CIOT/IFS non-doms debate
Panellists at a debate on the taxation of non-doms agreed that the current regime needs reform, and said that ideally any new system will command political consensus.
More than 800 people registered to watch the online event hosted by CIOT and the Institute for Fiscal Studies on 29 November, chaired by Helen Miller, IFS Deputy Director, and featuring speakers:
- Emma Chamberlain, barrister at Pump Court Tax Chambers and joint chair of CIOT’s Private Client (International) Committee;
- Nimesh Shah, CEO of accounting firm Blick Rothenberg;
- Arun Advani, associate professor at the University of Warwick; and
- Jane Page, a tax adviser at Kirk Rice accountants and former Treasury adviser.
Emma spoke first, setting out how the system currently works. Nimesh outlined the impact of some recent reforms. Arun explored the numbers behind non-doms, saying that while they are fairly small in number, they are often highly paid. They frequently work in finance and professional services, while more than 10% are pensioners.
There was agreement among the panel that many elements of the regime are out of date. A particular bugbear was how the current system can act to discourage investment. However, there was agreement that change is difficult because it requires predictions of how people will react and must also take into account non-tax reasons for people moving in and out of the country.
Exploring alternatives to the current system, Emma said that other ‘connecting factors’, such as residence and citizenship, would need to be considered to decide who pays tax in the UK if the idea of ‘domicile’ is scrapped. She noted that Canada rebases all assets at market value when someone enters the country, and then implements an exit charge when they leave. Other ideas include phasing in taxes over a number of years or time-limited exemptions of five or 10 years.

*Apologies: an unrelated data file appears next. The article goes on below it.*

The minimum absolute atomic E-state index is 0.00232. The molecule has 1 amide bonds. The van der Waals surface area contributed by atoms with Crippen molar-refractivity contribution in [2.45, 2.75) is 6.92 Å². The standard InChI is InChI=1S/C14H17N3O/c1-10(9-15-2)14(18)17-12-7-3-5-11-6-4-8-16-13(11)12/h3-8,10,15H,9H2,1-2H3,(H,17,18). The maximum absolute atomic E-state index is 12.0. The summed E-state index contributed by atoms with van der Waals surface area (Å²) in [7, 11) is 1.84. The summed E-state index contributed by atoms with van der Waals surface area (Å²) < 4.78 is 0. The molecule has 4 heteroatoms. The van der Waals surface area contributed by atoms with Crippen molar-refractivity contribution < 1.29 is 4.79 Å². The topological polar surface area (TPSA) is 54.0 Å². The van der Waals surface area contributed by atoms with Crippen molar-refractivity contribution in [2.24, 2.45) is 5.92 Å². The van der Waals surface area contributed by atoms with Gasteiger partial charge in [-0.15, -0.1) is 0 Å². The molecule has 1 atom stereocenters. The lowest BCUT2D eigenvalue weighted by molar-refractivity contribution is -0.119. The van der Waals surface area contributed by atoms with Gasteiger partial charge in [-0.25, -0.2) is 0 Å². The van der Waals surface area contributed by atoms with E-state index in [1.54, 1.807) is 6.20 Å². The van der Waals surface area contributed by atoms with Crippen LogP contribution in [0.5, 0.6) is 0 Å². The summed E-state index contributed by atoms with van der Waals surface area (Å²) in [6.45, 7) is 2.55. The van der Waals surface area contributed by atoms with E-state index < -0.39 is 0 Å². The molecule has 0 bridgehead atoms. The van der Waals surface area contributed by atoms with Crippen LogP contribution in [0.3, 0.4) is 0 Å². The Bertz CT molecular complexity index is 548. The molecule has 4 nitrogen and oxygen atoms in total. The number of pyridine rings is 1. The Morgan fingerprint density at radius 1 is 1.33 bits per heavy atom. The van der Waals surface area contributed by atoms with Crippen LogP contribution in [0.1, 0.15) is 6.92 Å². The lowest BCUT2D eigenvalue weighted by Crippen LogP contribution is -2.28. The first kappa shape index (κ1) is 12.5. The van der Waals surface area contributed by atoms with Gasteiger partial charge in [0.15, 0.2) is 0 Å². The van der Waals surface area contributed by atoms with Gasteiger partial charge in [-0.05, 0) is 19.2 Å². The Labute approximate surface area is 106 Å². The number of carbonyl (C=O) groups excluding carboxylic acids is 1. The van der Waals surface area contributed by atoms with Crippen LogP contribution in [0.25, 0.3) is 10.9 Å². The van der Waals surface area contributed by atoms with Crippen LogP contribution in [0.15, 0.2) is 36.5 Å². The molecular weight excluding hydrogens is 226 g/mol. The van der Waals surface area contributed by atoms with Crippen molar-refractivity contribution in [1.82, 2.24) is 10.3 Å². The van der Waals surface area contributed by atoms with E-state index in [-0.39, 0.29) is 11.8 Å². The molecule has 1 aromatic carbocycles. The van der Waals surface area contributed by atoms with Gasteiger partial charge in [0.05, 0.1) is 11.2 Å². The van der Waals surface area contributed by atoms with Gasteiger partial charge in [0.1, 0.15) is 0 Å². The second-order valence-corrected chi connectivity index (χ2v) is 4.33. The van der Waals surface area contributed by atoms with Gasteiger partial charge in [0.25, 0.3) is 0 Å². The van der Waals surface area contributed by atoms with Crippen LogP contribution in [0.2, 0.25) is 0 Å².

Jane thought it would be possible to improve the system for the ‘vast majority’ and raise money, but she would recommend removing any reference to ‘domicile’ and not taxing people on remittances. ‘It’s just a historical accident that we do things that way, it’s not how you’d design a tax policy today,’ she said. She said particular consideration should be given to whether reforms might lead to ‘decision makers’ leaving the UK, or people not coming here who otherwise would have.
Nimesh said that the fast rate of ‘small but regular’ change in recent years has not been helpful, as it diminishes certainty. We need a regime which encourages investment and the right wealth (i.e. not dirty money) to come to the UK, he said.
The panel agreed that political consensus is vital. ‘It would be good if all the parties could agree on what they want to do and who they want to encourage to come here,’ said Emma.
Labour propose to scrap non-dom tax status if they win the forthcoming general election. The panel disagreed on how they should go about this. Emma suggested it would need to be done ‘fairly quickly’. However, Nimesh disagreed, saying it is ‘such a massive opportunity’ for the UK to reset its regime that it is not worth rushing it. Arun hoped that Labour were ‘doing some groundwork’ now ahead of the election.
Watch the debate at: tinyurl.com/ynbauju4